Bridge by Frank Stewart
The point of my column was not to show that a different line would have been 2 percent better, but to suggest that a good partner is supportive, not critical, at such times. That is simply good partnership psychology. But I heard from readers who missed the point: They wanted to discuss declarer's best play, which was irrelevant.
You're today's North, and West leads the jack of hearts against South's slam: queen, king, ace. South takes the ace of clubs, leads a trump to dummy and returns the jack of clubs, throwing his last heart. West wins with the queen.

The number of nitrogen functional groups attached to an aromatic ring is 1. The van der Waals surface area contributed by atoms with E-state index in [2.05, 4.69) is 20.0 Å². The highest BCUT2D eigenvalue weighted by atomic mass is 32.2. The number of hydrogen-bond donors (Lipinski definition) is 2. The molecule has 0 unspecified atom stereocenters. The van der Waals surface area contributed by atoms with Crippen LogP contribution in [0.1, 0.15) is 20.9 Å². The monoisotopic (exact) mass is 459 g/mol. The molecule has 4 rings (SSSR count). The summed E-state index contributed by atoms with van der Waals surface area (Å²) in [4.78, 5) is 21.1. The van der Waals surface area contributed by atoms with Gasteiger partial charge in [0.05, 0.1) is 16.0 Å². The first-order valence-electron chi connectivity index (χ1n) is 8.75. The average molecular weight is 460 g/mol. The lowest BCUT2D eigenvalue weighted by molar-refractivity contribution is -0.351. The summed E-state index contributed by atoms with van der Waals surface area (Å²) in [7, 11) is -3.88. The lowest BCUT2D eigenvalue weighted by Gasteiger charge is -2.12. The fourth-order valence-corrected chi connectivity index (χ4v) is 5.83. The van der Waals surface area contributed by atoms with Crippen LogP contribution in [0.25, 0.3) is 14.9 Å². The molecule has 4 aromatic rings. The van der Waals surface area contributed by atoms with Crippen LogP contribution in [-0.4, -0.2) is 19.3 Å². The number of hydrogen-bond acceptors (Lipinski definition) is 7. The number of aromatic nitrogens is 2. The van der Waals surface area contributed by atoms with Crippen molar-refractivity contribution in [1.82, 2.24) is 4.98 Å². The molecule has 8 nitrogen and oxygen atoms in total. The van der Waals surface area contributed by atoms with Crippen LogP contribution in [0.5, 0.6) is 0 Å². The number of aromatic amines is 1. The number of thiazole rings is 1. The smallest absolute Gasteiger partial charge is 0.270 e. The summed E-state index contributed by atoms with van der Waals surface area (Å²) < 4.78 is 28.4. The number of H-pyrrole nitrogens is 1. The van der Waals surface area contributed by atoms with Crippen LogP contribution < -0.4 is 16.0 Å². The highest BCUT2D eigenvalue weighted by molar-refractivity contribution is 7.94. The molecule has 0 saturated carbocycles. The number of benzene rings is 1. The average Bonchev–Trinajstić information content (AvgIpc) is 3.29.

South ruffs the next heart and cashes the A-K of diamonds. He then lets the ten of clubs ride, pitching his last diamond. Alas, West produces the king for down one.
What do you say?
I would be sympathetic. South made a logical play that failed. At least he didn't just try to guess the queen of diamonds.
In fact, South missed the best play. (After he takes the ace of clubs, he can get to dummy three times with trumps to ruff the rest of dummy's clubs. Then he exits with a heart, and the defense must lead a diamond or concede a ruff-sluff.) Still, North would achieve nothing by being critical. Your partner's dummy play is really no concern of yours. If you aren't happy with it, look for a new partner.